“Well, exactly the same thing happened again. And I thought to myself, oh dear, how ever many skins have I got to take off? For I was longing to bathe my leg. So I scratched away for the third time and got off a third skin, just like the two others, and stepped out of it. But as soon as I looked at myself in the water I knew it had been no good.
“Then the lion said—but I don’t know if it spoke—‘You will have to let me undress you.’ I was afraid of his claws, I can tell you, but I was pretty nearly desperate now. So I just lay flat down on my back to let him do it.
“The very first tear he made was so deep that I thought it had gone right into my heart. And when he began pulling the skin off, it hurt worse than anything I’ve ever felt. The only thing that made me able to bear it was just the pleasure of feeling the stuff peel off. You know—if you’ve ever picked the scab off a sore place. It hurts like billy-oh but it is such fun to see it coming away.”
“I know exactly what you mean,” said Edmund.
“Well, he peeled the beastly stuff right off—just as I thought I’d done it myself the other three times, only they hadn’t hurt—and there it was, lying on the grass, only ever so much thicker, and darker, and more knobbly-looking than the others had been. And there was I as smooth and soft as a peeled switch and smaller than I had been. Then he caught hold of me—I didn’t like that much for I was very tender underneath now that I’d no skin on—and threw me into the water. It smarted like anything but only for a moment. After that it became perfectly delicious and as soon as I started swimming and splashing I found that all the pain had gone from my arm. And then I saw why. I’d turned into a boy again. You’d think me simply phony if I told you how I felt about my own arms. I know they’ve no muscle and are pretty mouldy compared with Caspian’s, but I was so glad to see them.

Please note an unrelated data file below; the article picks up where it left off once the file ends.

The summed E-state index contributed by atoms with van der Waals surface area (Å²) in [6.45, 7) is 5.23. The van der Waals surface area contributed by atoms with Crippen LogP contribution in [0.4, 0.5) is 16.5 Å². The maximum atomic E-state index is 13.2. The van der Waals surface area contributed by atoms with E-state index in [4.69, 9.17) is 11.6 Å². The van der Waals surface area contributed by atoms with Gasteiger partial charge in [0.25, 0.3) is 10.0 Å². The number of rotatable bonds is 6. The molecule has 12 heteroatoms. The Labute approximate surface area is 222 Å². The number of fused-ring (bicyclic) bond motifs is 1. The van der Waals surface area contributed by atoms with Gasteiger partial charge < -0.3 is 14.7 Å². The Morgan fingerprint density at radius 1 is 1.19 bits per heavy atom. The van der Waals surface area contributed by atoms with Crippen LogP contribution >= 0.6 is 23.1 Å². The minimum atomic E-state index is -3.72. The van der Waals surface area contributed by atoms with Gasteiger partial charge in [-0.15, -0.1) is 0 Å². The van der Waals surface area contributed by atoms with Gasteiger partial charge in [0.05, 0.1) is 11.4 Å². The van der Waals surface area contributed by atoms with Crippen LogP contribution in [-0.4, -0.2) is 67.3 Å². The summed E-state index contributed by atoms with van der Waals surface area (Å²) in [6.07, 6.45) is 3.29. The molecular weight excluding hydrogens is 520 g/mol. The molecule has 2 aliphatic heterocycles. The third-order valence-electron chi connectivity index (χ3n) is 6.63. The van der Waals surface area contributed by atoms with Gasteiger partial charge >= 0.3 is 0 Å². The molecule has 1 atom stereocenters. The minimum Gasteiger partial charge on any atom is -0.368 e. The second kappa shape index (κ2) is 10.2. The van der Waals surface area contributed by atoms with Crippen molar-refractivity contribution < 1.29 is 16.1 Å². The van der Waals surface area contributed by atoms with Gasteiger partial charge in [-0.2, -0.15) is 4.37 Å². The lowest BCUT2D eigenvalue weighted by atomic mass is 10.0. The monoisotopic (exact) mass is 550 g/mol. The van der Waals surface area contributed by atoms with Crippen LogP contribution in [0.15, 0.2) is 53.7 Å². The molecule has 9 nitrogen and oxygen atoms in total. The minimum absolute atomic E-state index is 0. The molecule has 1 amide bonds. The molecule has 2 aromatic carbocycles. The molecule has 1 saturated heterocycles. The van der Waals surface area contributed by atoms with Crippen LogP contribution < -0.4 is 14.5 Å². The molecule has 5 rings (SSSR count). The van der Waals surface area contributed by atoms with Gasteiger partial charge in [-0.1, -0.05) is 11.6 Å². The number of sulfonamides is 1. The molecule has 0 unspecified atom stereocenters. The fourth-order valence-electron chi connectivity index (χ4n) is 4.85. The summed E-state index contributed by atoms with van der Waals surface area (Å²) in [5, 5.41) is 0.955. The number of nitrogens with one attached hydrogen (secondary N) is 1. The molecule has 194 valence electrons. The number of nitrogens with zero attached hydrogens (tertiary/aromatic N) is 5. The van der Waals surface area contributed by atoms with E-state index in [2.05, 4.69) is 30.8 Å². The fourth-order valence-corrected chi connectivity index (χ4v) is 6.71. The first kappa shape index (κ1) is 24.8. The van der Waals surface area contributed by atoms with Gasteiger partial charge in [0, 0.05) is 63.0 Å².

“After a bit the lion took me out and dressed me—”
“Dressed you? With his paws?”
“Well, I don’t exactly remember that bit. But he did somehow or other, in new clothes—the same I’ve got on now, as a matter of fact. And then suddenly I was back here. Which is what makes me think it must have been a dream.”
“No. It wasn’t a dream,” said Edmund.
“Well, there are the clothes, for one thing. And you have been—well, undragoned, for another.”
“What do you think it was, then?” asked Eustace.
“I think you’ve seen Aslan,” said Edmund.
“Aslan!” said Eustace. “I’ve heard that name mentioned several times since we joined the Dawn Treader. And I felt—I don’t know what—I hated it. But I was hating everything then. And by the way, I’d like to apologize. I’m afraid I’ve been pretty beastly.”
“That’s all right,” said Edmund. “Between ourselves, you haven’t been as bad as I was on my first trip to Narnia. You were only an ass, but I was a traitor.”
“Well, don’t tell me about it, then,” said Eustace. “But who is Aslan? Do you know him?”
“Well—he knows me,” said Edmund. “He is the great Lion, the son of the Emperor-beyond-the-Sea, who saved me and saved Narnia. We’ve all seen him. Lucy sees him most often. And it may be Aslan’s country we are sailing to.”
–C.S. Lewis, The Voyage of the Dawn Treader: The Chronicles of Narnia (New York: Harper, 1952), 473-475.